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Diabetes Monitoring
UTI & PH

Chronic Kidney Disease - Stages. Know the Symptoms

Chronic Kidney Disease (CKD) is a condition involving a slow, gradual loss of proper kidney function. To better diagnose the disease and monitor its progress, individual chronic kidney disease stages...

Chronic Kidney Disease (CKD) is a condition involving a slow, gradual loss of proper kidney function. To better diagnose the disease and monitor its progress, individual chronic kidney disease stages serve as an effective method of analyzing each patient on a case-by-case basis. While early stages may not produce noticeable or uncomfortable symptoms, as the disease progresses, so will the severity of mounting problems. Read on for an in-depth dive into the individual stages of CKD and their symptoms.

What Is Chronic Kidney Disease?

Patients suffering from chronic kidney disease (CKD) experience a gradual loss of kidney function. Initially, the condition may not cause immediate concern or raise alarms, as in the earliest stages, it shares many of its symptoms with other, less threatening conditions, such as an ordinary urinary tract infection.


That is, however, when most issues begin to mount drastically. Misguidedly ignoring or brushing off initial warning signs could lead to CKD progressing to more dangerous stages, where medical intervention becomes mandatory.

Who Is at Risk of CKD?

Most healthy adults do not need to worry about chronic kidney disease symptoms. Due to its nature as a severe complication of other kidney-related issues, in the vast majority of cases, CKD only develops in individuals suffering from pre-existing conditions.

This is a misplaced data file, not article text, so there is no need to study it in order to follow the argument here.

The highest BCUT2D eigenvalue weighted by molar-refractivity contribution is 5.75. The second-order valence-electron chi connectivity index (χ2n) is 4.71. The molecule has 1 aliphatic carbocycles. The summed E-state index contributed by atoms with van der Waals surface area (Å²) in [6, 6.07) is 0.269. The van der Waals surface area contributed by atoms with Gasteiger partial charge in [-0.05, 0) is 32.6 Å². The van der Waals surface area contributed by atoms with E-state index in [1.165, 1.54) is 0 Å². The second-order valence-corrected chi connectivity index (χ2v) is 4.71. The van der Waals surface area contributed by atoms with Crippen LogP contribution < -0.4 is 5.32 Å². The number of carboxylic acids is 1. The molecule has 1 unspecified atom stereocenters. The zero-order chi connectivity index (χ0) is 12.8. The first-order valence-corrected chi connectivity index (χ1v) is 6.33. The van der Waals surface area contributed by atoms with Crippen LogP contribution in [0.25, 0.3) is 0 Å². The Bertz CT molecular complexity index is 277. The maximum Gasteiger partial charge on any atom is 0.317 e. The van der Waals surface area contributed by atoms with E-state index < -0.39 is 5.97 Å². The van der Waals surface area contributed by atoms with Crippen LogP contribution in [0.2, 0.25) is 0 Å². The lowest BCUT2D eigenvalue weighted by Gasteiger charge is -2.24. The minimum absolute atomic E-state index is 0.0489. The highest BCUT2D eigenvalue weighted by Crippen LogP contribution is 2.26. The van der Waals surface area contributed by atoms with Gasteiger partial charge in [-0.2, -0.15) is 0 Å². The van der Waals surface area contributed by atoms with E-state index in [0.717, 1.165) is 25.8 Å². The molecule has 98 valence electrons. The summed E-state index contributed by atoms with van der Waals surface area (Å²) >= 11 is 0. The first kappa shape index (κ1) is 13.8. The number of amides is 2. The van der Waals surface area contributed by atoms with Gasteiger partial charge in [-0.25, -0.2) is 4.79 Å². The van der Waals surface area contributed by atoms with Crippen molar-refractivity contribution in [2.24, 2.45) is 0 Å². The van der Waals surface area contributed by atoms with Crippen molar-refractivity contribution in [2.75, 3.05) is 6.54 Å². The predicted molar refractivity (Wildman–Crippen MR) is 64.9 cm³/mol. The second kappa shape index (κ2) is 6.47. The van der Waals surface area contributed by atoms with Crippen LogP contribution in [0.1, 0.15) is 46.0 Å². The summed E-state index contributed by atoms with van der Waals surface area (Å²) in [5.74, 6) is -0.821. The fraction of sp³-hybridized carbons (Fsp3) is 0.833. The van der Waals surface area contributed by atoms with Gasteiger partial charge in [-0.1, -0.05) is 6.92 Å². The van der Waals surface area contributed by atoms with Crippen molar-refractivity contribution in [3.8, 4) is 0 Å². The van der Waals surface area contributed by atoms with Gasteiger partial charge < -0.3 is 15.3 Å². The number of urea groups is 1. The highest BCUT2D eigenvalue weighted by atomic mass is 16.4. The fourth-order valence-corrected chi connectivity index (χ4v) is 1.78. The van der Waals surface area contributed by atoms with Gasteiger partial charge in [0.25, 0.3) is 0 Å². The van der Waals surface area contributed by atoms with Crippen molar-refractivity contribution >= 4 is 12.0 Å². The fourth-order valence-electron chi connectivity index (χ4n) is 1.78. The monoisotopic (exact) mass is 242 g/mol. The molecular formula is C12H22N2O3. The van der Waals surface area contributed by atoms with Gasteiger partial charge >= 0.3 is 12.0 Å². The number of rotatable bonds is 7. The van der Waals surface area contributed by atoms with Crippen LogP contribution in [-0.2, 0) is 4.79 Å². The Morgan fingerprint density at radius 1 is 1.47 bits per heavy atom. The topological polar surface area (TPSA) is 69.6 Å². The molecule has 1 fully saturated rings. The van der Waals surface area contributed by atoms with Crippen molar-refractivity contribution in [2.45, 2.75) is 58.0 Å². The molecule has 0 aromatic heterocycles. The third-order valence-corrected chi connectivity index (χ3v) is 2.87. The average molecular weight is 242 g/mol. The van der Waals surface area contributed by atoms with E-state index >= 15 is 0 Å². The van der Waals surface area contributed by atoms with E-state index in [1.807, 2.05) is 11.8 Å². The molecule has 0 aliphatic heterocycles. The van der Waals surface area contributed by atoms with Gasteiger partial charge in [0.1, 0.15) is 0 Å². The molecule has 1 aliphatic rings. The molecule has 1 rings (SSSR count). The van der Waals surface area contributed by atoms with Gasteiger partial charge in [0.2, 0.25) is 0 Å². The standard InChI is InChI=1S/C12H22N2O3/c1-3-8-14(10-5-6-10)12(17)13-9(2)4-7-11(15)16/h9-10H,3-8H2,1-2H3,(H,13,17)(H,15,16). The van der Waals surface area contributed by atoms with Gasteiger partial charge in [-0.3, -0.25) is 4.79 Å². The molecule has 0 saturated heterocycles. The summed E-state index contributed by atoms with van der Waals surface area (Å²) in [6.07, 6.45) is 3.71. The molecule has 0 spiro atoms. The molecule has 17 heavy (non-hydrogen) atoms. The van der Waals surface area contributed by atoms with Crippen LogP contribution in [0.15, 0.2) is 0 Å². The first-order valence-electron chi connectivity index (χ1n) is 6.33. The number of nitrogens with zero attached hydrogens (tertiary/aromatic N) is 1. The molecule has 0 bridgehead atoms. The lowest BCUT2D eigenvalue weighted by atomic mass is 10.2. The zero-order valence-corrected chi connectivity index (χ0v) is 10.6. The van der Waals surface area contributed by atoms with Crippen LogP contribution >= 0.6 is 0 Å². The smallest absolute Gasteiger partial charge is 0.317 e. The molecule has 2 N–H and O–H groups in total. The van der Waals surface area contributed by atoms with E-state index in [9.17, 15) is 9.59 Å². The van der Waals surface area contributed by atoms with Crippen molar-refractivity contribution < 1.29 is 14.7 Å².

However, several factors can increase the risk of developing chronic kidney disease:


    1. Diabetes: Kumar et al. reported a bidirectional link between CKD and diabetes. Elevated blood sugar levels eventually lead to an increased strain on the nephrons and their cells in the kidneys, heavily contributing to the development of chronic kidney disease.
    2. Hypertension: Chronic hypertension is a risk factor for developing CKD because elevated blood pressure causes blood vessels to narrow over time. Eventually, this can lead to a vasculopathy in the kidneys, contributing to CKD.
  • Ethnicity: People of African American, Hispanic, Asian, or Native American descent are, on average, at a higher risk of developing CKD. 
    1. Family history of CKD: Since both diabetes and hypertension occur more frequently in patients with a family history of these conditions, many cases of CKD are effectively considered congenital.
    2. Heart disease: Various kinds of heart disease are caused by diabetes and high blood pressure, creating a profound link between a patient’s cardiovascular health and their risk of contracting CKD. Moreover, the overlap between the two conditions means that one also exacerbates the effects of the other.
    3. Being overweight: Obesity, a sedentary lifestyle, and unhealthy dietary habits contribute to poor kidney health by increasing the chances of diabetes, heart disease, and hypertension, in turn increasing the risk of CKD.

    What Are the Stages of Chronic Kidney Disease?

    As mentioned above, chronic kidney disease stages vary in severity of symptoms and effectively reflect the damage incurred by the patient’s kidneys at the time of diagnosis.